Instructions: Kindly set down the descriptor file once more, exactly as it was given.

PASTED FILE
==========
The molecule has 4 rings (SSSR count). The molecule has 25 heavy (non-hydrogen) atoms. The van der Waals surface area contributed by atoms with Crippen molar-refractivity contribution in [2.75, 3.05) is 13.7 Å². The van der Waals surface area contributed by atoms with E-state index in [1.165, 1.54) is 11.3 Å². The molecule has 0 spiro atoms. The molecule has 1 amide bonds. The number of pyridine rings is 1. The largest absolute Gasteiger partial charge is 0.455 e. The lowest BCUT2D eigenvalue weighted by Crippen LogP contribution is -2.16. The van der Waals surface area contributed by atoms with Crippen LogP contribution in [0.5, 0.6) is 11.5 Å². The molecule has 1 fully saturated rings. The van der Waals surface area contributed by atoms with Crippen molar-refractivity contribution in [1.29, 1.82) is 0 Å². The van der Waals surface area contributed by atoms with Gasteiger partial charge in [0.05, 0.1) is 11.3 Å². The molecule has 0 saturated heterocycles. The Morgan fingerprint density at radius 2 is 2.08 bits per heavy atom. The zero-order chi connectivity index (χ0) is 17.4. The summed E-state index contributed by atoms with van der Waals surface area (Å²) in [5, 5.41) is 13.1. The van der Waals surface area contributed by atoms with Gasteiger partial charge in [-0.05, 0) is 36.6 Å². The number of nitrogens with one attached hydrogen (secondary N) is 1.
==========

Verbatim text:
The molecule has 4 rings (SSSR count). The molecule has 25 heavy (non-hydrogen) atoms. The van der Waals surface area contributed by atoms with Crippen molar-refractivity contribution in [2.75, 3.05) is 13.7 Å². The van der Waals surface area contributed by atoms with E-state index in [1.165, 1.54) is 11.3 Å². The molecule has 0 spiro atoms. The molecule has 1 amide bonds. The number of pyridine rings is 1. The largest absolute Gasteiger partial charge is 0.455 e. The lowest BCUT2D eigenvalue weighted by Crippen LogP contribution is -2.16. The van der Waals surface area contributed by atoms with Crippen LogP contribution in [0.5, 0.6) is 11.5 Å². The molecule has 1 fully saturated rings. The van der Waals surface area contributed by atoms with Crippen molar-refractivity contribution in [1.29, 1.82) is 0 Å². The van der Waals surface area contributed by atoms with Gasteiger partial charge in [0.05, 0.1) is 11.3 Å². The molecule has 0 saturated heterocycles. The Morgan fingerprint density at radius 2 is 2.08 bits per heavy atom. The zero-order chi connectivity index (χ0) is 17.4. The summed E-state index contributed by atoms with van der Waals surface area (Å²) in [5, 5.41) is 13.1. The van der Waals surface area contributed by atoms with Gasteiger partial charge in [-0.05, 0) is 36.6 Å². The number of nitrogens with one attached hydrogen (secondary N) is 1.